To calculate the storage required, you determine each video asset’s total audio bit rate and multiply that by the duration.

Section
Duration
Bit rate
Disc space
Video 1, AC-3 5.1
5174 seconds
448 kbps
2.32 gigabits (Gbit)
Video 1, AC-3 stereo
5174 seconds
224 kbps
1.16 Gbit
Video 2, 16-bit 48 kHz PCM
2735 seconds
1536 kbps
4.20 Gbit
Menu, AC-3 stereo
17 seconds
224 kbps
0.004 Gbit
Total: 7.684 Gbit

As you can see, using PCM audio requires substantially more disc space than using a compressed format like AC-3. See Preparing Audio Assets for more information on the different audio formats.

Stage 5: Calculating the Effect of Audio on the Video Bit Rate

Now that you know how much disc space is required for the audio, you can more accurately determine the video bit rate you can use. Because the DVD-5 and DVD-9 discs were the only practical ones based on the previous calculations, you will continue experimenting with them in this example.

For the DVD-5 disc, you need to subtract the total audio amount from the total disc size: 37.6 gigabits – 7.684 gigabits = 29.916 gigabits for the video. Dividing the available space by the video duration provides a new bit rate: 29.916 gigabits ÷ 7926 = 3.77 Mbps. You can see that the audio has considerably affected the original bit rate for the DVD-5 disc (4.74 Mbps). The use of PCM audio for the second video asset in this example has forced the video bit rate to drop below 4 Mbps, making the use of a DVD-5 disc questionable because a bit rate that low may not provide suitable quality.

For the DVD-9 disc, you end up with 60.636 gigabits available for the video (68.32 gigabits – 7.684 gigabits). The adjusted video bit rate is now 7.65 Mbps (60.636 gigabits ÷ 7926 seconds)—easily high enough to provide good quality.

Stage 6: Calculating DVD-ROM Allowances

If you intend to include DVD-ROM content on the disc, you need to subtract it from the disc space before coming up with your video bit rate.

Because the size of your DVD-ROM content is expressed in binary megabytes, you must convert it to the same standard as used for the DVD disc size. In this example, there is a total of 36 MB of data. Each computer MB is equal to 1,048,576 actual bytes. To convert the DVD-ROM content, you need to multiply its size (36 MB) by 1,048,576 to get the actual size of 37,748,736.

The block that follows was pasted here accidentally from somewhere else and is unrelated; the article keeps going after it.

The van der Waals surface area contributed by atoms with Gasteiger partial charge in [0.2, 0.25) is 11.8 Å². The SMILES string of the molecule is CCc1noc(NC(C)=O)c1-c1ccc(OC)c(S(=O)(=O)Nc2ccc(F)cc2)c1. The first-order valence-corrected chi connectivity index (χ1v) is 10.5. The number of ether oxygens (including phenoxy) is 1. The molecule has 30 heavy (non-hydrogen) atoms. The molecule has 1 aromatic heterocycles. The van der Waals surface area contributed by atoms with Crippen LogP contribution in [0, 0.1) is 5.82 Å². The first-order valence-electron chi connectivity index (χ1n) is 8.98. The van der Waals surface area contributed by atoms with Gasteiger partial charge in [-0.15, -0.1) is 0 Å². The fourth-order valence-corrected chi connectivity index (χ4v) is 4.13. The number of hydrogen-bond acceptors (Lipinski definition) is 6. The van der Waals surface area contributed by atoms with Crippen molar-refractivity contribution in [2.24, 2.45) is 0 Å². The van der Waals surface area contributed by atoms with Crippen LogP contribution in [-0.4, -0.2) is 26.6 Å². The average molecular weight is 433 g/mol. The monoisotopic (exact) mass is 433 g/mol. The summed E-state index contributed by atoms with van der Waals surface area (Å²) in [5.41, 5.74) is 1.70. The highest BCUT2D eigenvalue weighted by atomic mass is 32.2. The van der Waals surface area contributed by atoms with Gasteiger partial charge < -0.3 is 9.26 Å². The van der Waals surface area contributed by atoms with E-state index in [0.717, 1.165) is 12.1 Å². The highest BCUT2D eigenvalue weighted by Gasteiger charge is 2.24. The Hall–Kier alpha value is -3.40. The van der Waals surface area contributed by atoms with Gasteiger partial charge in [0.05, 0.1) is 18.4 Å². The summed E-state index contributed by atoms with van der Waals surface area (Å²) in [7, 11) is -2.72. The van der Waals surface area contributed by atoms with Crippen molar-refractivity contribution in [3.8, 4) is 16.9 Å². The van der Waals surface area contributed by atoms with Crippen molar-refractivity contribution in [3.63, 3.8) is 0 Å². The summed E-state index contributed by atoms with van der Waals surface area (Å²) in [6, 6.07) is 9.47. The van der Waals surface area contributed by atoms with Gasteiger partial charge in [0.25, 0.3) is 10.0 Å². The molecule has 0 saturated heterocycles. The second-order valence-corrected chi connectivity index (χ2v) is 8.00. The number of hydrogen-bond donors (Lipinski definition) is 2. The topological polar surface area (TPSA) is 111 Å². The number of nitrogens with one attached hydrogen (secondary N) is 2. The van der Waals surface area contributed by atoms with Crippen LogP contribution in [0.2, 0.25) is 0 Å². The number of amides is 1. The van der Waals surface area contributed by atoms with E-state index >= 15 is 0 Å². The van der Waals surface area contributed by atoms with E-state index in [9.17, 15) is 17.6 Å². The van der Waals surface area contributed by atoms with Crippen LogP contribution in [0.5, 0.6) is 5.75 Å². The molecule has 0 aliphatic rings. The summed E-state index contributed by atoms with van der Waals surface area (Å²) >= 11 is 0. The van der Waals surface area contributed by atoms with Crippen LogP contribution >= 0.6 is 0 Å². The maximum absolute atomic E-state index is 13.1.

The next step is to convert this number into bits by multiplying it by 8, providing a final size of approximately 0.3 gigabits. While this is not a large amount of space, you should take it into account if you are trying to maximize usage of the disc’s available space.

Stage 7: Calculating Other Allowances

There are several other factors that should be taken into account when determining available disc space.

  • Slideshows: Each still in a slideshow requires approximately 200 kilobytes (KB) of disc space. A full slideshow with 99 stills requires about 20 MB of disc space. If the slideshow contains audio, you will find that the audio can require as much or more disc space than the stills. If your disc contains many stills, you will need to take them into account.
  • Still menus: Each standard still menu requires about 300 KB of space, depending on the number of buttons.

    Layered menus can require a lot more space than standard menus because a new menu is created for each button in each of its separately specified states (normal, selected, and activated). This can mean as many as 12 menus are created to support 4 buttons. See Creating Menus Using the Layered Method for more information on layered menus.

    Note: Menus that use button shapes with motion assets assigned are considered to be motion menus, and need to count as a video asset.

  • Subtitles: The amount of space required by subtitles can vary widely, depending on how many of the 32 streams you use, the type of content you use (simple text characters or full-screen graphics), and how often you change them (several times a second, or more typically, once every four or five seconds).

    Simple subtitles average about 10 kbps—roughly 2 megabits of space per hour, which is negligible on most titles. If you intend to use subtitles more as an animation tool, with full-screen graphics that change often, you must make significant allowances for them. (The maximum bit rate allowed for a subtitle stream is 3.36 Mbps—almost as much as the video stream.)

  • Transitions: The amount of disc space required by each transition varies depending on the transition’s length and type. In general, for SD projects, which use a bit rate of 6 Mbps for transitions, you should allow 750 KB of disc space for every second of transition time in the project. For HD projects, which use a bit rate of 20 Mbps for transitions, you should allow 2.5 MB of disc space per second.

    Note: Keep in mind that adding a transition to a menu results in a separate transition clip for each button—a menu with 18 buttons can require 18 transition clips.

Unless you are using an exceptional number of stills, menus, or subtitles, you can usually account for the amount of space required by these items by allowing a five percent overhead. The easy way to apply this overhead amount is to multiply the bit rate you have figured out by 0.95. In the earlier example, the DVD-5 disc bit rate drops from 3.77 Mbps to 3.58 Mbps; the DVD-9 bit rate drops from 7.65 Mbps to 7.27 Mbps.

Important: It is much better to be conservative and find yourself with some disc space left over than to get to the end of the project and find it will not fit on the disc.